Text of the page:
Capital gains tax: 'New Zealand is joining the modern world'

by Matthew Theunissen / 27 February, 2019
Papers at the release of the Tax Working Group recommendations. P

Papers at the release of the Tax Working Group recommendations. Photo: RNZ / Rebekah Parsons-King

If New Zealand introduces a capital gains tax, as has been recommended by the government's Tax Working Group, it would bring us in line with most other countries.

So what sort of impact does a capital gains tax have in other parts of the world?


RNZ spoke to academics from Australia, Canada and the UK. All said it was no longer controversial and had become an accepted part of their taxation systems.

Aussies have been taxed on their capital gains from assets like property, shares and leases since 1985.

University of New South Wales tax professor Chris Evans said the debate that's raging here at the moment was one Australia resolved long ago.

"It was a political hot potato, no doubt. But people got used to it and it settled down quite quickly," he said.

Read more: Capital gains proposal: 'What we've got here is a tax on a tax' - Simon BridgesCapital gains tax concerns being heard, Prime Minister Jacinda Ardern says

Mr Evans, who did some research for New Zealand's Tax Working Group, said any fair and sustainable tax system needed to include a capital gains tax.

"New Zealand's an outlier on this, it's quite surprising. If you look at the 35 countries that are currently in the OECD, New Zealand's the only one without."

And, he said, this country had the opportunity to avoid some of the mistakes made by Australia.

"New Zealand has been far more sensible, in the sense that it's going to treat capital gains just like it treats any other form of income, and so you won't get that complexity of trying to drive a wedge between what's a capital gain as opposed to a revenue gain and all those sorts of problems."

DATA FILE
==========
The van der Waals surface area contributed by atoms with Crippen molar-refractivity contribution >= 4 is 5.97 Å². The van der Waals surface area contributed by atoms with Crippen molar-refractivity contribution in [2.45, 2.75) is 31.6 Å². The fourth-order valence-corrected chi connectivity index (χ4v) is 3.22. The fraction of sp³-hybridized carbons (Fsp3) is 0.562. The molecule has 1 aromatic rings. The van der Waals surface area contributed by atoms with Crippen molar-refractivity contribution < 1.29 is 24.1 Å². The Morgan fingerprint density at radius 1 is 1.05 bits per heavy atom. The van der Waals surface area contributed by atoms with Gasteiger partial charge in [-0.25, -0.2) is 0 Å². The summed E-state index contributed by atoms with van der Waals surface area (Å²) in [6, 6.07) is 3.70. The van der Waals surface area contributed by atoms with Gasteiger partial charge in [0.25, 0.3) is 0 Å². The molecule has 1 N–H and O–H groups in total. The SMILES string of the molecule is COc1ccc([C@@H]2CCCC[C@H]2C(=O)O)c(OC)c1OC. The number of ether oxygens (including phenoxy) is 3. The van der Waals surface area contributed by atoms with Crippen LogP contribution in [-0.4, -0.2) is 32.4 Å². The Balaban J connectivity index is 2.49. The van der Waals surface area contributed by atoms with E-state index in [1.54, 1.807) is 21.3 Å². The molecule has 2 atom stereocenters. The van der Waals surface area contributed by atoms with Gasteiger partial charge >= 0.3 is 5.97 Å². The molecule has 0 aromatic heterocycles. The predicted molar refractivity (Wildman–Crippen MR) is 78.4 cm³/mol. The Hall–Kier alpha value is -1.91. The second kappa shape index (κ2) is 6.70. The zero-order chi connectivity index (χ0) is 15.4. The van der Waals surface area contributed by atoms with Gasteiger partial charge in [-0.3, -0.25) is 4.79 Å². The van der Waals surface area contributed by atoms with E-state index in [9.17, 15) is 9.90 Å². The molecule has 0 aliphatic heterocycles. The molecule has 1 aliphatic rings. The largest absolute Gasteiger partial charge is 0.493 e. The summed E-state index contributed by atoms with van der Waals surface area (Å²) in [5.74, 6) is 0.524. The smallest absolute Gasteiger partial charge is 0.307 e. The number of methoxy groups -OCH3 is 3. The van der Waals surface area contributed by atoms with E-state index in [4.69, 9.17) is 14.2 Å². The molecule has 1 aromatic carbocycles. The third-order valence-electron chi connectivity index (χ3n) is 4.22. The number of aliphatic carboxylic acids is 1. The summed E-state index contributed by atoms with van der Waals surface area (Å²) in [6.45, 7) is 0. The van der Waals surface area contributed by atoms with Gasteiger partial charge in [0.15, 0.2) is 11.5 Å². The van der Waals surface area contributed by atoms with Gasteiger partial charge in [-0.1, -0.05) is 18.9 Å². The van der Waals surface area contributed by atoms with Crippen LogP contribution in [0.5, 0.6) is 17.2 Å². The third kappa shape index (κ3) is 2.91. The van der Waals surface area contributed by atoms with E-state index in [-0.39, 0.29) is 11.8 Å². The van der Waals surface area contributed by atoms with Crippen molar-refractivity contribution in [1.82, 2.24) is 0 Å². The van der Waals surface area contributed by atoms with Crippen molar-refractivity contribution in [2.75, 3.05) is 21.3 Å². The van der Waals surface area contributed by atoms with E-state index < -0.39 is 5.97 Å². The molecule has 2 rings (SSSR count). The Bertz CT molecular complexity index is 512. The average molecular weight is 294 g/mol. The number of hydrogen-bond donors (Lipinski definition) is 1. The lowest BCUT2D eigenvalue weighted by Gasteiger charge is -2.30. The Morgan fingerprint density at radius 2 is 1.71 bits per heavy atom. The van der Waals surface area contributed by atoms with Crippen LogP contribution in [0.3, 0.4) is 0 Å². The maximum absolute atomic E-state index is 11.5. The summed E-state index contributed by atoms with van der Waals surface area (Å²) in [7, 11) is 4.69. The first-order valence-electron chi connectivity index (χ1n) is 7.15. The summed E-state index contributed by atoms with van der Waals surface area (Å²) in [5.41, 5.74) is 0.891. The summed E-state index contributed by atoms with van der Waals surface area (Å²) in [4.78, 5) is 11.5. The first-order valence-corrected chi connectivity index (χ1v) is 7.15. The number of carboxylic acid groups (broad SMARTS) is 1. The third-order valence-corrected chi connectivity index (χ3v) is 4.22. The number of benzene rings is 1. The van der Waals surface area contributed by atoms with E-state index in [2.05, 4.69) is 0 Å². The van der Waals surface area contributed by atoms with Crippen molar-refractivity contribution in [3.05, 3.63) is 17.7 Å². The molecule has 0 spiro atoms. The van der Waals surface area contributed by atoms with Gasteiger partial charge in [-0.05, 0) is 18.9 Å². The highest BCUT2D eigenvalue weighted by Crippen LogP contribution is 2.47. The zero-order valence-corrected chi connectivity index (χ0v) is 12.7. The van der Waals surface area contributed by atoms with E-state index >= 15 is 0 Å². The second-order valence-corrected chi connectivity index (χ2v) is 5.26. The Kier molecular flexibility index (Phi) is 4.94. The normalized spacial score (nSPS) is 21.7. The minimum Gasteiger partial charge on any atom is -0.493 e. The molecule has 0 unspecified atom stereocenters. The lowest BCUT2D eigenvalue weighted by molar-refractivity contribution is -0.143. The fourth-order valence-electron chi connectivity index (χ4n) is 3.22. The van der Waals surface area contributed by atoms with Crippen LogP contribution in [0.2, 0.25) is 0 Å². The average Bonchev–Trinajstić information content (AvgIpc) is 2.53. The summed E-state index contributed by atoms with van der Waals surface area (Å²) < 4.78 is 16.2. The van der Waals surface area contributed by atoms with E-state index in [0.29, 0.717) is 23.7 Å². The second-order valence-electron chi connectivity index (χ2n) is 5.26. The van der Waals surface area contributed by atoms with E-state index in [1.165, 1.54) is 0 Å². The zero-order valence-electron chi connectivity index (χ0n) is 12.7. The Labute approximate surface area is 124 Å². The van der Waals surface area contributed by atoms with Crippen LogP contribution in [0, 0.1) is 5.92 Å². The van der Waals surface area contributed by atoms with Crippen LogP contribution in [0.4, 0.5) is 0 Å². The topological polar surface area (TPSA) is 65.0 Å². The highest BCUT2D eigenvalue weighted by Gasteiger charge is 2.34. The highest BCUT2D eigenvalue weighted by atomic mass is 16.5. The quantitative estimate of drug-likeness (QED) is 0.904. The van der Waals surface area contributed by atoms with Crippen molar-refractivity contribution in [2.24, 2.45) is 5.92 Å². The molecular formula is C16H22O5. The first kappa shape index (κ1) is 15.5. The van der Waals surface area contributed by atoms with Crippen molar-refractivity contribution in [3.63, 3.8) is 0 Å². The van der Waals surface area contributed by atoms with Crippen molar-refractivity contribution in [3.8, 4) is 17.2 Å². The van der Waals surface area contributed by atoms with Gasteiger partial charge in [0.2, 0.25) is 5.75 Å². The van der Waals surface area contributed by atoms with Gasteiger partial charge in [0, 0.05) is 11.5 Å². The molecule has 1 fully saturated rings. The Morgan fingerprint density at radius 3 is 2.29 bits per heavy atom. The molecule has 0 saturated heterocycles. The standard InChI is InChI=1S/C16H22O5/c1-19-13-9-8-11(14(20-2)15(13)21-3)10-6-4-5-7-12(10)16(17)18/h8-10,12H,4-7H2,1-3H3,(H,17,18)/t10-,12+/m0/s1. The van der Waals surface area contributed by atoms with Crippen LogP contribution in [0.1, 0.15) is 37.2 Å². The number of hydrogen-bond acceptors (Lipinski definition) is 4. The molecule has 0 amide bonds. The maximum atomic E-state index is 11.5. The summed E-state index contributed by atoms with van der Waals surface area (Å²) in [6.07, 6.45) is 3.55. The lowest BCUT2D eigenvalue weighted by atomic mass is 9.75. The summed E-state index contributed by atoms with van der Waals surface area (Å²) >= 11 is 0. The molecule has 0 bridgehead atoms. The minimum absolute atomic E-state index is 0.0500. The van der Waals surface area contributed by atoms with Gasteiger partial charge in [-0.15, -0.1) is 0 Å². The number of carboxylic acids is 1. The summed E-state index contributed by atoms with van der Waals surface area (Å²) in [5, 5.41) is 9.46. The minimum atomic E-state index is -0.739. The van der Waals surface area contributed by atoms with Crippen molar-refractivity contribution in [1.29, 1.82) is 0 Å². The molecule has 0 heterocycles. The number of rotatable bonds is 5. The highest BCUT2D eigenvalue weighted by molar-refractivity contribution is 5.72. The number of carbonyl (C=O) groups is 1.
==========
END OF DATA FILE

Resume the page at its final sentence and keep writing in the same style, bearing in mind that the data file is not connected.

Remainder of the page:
In Canada, a capital gains tax was introduced in 1972, with the tagline "a buck's a buck, a dollar's a dollar".

University of Montreal economics professor François Vaillancourt said concerns around what a capital gains tax could mean for business and property owners have been mitigated in Canada.

"We have a $1 million exemption for small businesses, farmers and fishers. The idea is that a farmer doesn't do much in terms of, say, formal saving plans for retirement but their farm goes up in value and they sell the farm and they make their money that way but then they get taxed on that.

"So it's not as easy for them to accumulate savings for retirement. That's why we have an exemption for these people."

The rates and some of the technicalities of Canada's capital gains tax have changed over the years, but Mr Vaillancourt said it wasn't really a political issue these days.

"In a sense - with all due respect - New Zealand is joining the modern world, tax-wise."

In Britain, a capital gains tax was introduced in 1965 alongside a corporation tax.

University of Birmingham tax professor Andy Lymer said relatively few people pay the tax - about 250,000 a year out of a population of some 66 million.

This year it was expected the government would collect £9.9 billion, or $NZ19 billion.

Mr Lymer was sympathetic to concerns about the complexities of implementing and maintaining a capital gains tax.

"It's there as a key equity balancing tool that balances out between those that are engaging in active income generation through labour as opposed to more passive investment returns through capital gains tax. Therefore, in my opinion, the cost is worth it.

"Provided it's covering its cost, at least it's achieving that equity balance."

As in most countries, the family home is exempt from the tax in the UK and there other exemptions for businesses.

"I would be very surprised if many people in the UK would argue that a capital gains tax should be done away with," Mr Lymer said.

"There's a little debate every now and again about exemptions for homes. We get a bit of debate periodically about entrepreneurs relief - is it too generous? But it's about levels of generosity, not that it shouldn't be there."

The government's full response to the Tax Working Group's recommendations, including any planned new taxes, is expected in April.


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